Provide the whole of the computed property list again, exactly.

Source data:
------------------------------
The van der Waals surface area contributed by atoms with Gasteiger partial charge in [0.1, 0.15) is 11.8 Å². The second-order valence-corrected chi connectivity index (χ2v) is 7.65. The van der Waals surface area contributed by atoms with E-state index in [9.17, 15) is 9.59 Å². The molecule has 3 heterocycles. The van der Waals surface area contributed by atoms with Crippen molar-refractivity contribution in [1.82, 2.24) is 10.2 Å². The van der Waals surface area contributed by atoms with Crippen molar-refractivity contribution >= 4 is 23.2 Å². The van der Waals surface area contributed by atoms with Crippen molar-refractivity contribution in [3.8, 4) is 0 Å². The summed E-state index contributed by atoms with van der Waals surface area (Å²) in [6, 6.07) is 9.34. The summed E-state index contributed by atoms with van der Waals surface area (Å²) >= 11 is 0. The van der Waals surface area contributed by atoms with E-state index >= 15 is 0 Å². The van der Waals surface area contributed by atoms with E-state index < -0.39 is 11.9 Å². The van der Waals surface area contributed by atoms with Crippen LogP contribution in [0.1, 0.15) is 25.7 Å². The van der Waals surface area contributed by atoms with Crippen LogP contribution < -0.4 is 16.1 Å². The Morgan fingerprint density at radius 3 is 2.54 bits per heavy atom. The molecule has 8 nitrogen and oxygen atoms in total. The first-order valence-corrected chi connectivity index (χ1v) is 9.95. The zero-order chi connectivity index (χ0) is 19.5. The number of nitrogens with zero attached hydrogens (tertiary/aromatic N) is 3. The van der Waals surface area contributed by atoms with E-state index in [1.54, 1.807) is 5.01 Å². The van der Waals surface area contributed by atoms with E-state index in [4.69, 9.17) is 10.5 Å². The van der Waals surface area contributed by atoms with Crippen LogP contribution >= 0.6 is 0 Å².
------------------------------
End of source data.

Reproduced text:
The van der Waals surface area contributed by atoms with Gasteiger partial charge in [0.1, 0.15) is 11.8 Å². The second-order valence-corrected chi connectivity index (χ2v) is 7.65. The van der Waals surface area contributed by atoms with E-state index in [9.17, 15) is 9.59 Å². The molecule has 3 heterocycles. The van der Waals surface area contributed by atoms with Crippen molar-refractivity contribution in [1.82, 2.24) is 10.2 Å². The van der Waals surface area contributed by atoms with Crippen molar-refractivity contribution >= 4 is 23.2 Å². The van der Waals surface area contributed by atoms with Crippen molar-refractivity contribution in [3.8, 4) is 0 Å². The summed E-state index contributed by atoms with van der Waals surface area (Å²) in [6, 6.07) is 9.34. The summed E-state index contributed by atoms with van der Waals surface area (Å²) >= 11 is 0. The van der Waals surface area contributed by atoms with E-state index >= 15 is 0 Å². The van der Waals surface area contributed by atoms with E-state index < -0.39 is 11.9 Å². The van der Waals surface area contributed by atoms with Crippen LogP contribution in [0.1, 0.15) is 25.7 Å². The van der Waals surface area contributed by atoms with Crippen LogP contribution < -0.4 is 16.1 Å². The Morgan fingerprint density at radius 3 is 2.54 bits per heavy atom. The molecule has 8 nitrogen and oxygen atoms in total. The first-order valence-corrected chi connectivity index (χ1v) is 9.95. The zero-order chi connectivity index (χ0) is 19.5. The number of nitrogens with zero attached hydrogens (tertiary/aromatic N) is 3. The van der Waals surface area contributed by atoms with E-state index in [1.54, 1.807) is 5.01 Å². The van der Waals surface area contributed by atoms with E-state index in [4.69, 9.17) is 10.5 Å². The van der Waals surface area contributed by atoms with Crippen LogP contribution >= 0.6 is 0 Å².